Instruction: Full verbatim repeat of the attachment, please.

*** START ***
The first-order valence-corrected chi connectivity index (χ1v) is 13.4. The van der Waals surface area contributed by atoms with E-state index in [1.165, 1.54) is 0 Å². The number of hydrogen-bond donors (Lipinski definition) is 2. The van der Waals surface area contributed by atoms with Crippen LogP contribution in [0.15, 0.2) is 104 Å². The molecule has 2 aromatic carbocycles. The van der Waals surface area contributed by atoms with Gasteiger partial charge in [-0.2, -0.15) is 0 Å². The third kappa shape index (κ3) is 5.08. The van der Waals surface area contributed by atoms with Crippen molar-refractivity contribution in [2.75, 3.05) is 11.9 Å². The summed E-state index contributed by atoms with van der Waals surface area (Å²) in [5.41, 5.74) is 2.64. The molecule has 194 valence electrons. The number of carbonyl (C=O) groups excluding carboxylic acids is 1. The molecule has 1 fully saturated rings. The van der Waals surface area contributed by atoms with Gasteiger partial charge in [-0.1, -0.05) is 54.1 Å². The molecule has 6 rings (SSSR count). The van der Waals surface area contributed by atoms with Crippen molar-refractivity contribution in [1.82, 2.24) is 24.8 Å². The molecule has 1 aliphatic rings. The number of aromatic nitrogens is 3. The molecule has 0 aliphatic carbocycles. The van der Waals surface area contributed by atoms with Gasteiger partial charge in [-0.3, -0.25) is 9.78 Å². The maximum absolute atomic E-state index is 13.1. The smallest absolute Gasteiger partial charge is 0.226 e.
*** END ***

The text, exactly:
The first-order valence-corrected chi connectivity index (χ1v) is 13.4. The van der Waals surface area contributed by atoms with E-state index in [1.165, 1.54) is 0 Å². The number of hydrogen-bond donors (Lipinski definition) is 2. The van der Waals surface area contributed by atoms with Crippen LogP contribution in [0.15, 0.2) is 104 Å². The molecule has 2 aromatic carbocycles. The van der Waals surface area contributed by atoms with Gasteiger partial charge in [-0.2, -0.15) is 0 Å². The third kappa shape index (κ3) is 5.08. The van der Waals surface area contributed by atoms with Crippen molar-refractivity contribution in [2.75, 3.05) is 11.9 Å². The summed E-state index contributed by atoms with van der Waals surface area (Å²) in [5.41, 5.74) is 2.64. The molecule has 194 valence electrons. The number of carbonyl (C=O) groups excluding carboxylic acids is 1. The molecule has 1 fully saturated rings. The van der Waals surface area contributed by atoms with Gasteiger partial charge in [-0.1, -0.05) is 54.1 Å². The molecule has 6 rings (SSSR count). The van der Waals surface area contributed by atoms with Crippen molar-refractivity contribution in [1.82, 2.24) is 24.8 Å². The molecule has 1 aliphatic rings. The number of aromatic nitrogens is 3. The molecule has 0 aliphatic carbocycles. The van der Waals surface area contributed by atoms with Gasteiger partial charge in [-0.3, -0.25) is 9.78 Å². The maximum absolute atomic E-state index is 13.1. The smallest absolute Gasteiger partial charge is 0.226 e.